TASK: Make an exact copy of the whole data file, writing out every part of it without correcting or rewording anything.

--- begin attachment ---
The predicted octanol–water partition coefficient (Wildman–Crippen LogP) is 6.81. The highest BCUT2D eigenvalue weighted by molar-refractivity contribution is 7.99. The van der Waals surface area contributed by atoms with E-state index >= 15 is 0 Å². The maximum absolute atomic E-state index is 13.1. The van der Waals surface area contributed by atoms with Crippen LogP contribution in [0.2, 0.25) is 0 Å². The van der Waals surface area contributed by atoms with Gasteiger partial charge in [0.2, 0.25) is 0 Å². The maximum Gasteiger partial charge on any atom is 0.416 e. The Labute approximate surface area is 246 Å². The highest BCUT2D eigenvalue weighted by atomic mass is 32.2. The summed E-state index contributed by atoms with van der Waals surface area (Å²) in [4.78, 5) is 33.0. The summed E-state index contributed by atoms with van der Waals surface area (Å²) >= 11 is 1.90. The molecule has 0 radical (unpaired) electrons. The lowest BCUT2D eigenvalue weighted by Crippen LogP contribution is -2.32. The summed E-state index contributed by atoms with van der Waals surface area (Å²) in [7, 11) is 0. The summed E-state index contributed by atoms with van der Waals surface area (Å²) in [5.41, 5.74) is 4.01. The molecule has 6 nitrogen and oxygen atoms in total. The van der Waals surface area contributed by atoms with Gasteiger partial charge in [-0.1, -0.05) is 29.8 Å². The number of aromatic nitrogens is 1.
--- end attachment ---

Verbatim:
The predicted octanol–water partition coefficient (Wildman–Crippen LogP) is 6.81. The highest BCUT2D eigenvalue weighted by molar-refractivity contribution is 7.99. The van der Waals surface area contributed by atoms with E-state index >= 15 is 0 Å². The maximum absolute atomic E-state index is 13.1. The van der Waals surface area contributed by atoms with Crippen LogP contribution in [0.2, 0.25) is 0 Å². The van der Waals surface area contributed by atoms with Gasteiger partial charge in [0.2, 0.25) is 0 Å². The maximum Gasteiger partial charge on any atom is 0.416 e. The Labute approximate surface area is 246 Å². The highest BCUT2D eigenvalue weighted by atomic mass is 32.2. The summed E-state index contributed by atoms with van der Waals surface area (Å²) in [4.78, 5) is 33.0. The summed E-state index contributed by atoms with van der Waals surface area (Å²) >= 11 is 1.90. The molecule has 0 radical (unpaired) electrons. The lowest BCUT2D eigenvalue weighted by Crippen LogP contribution is -2.32. The summed E-state index contributed by atoms with van der Waals surface area (Å²) in [7, 11) is 0. The summed E-state index contributed by atoms with van der Waals surface area (Å²) in [5.41, 5.74) is 4.01. The molecule has 6 nitrogen and oxygen atoms in total. The van der Waals surface area contributed by atoms with Gasteiger partial charge in [-0.1, -0.05) is 29.8 Å². The number of aromatic nitrogens is 1.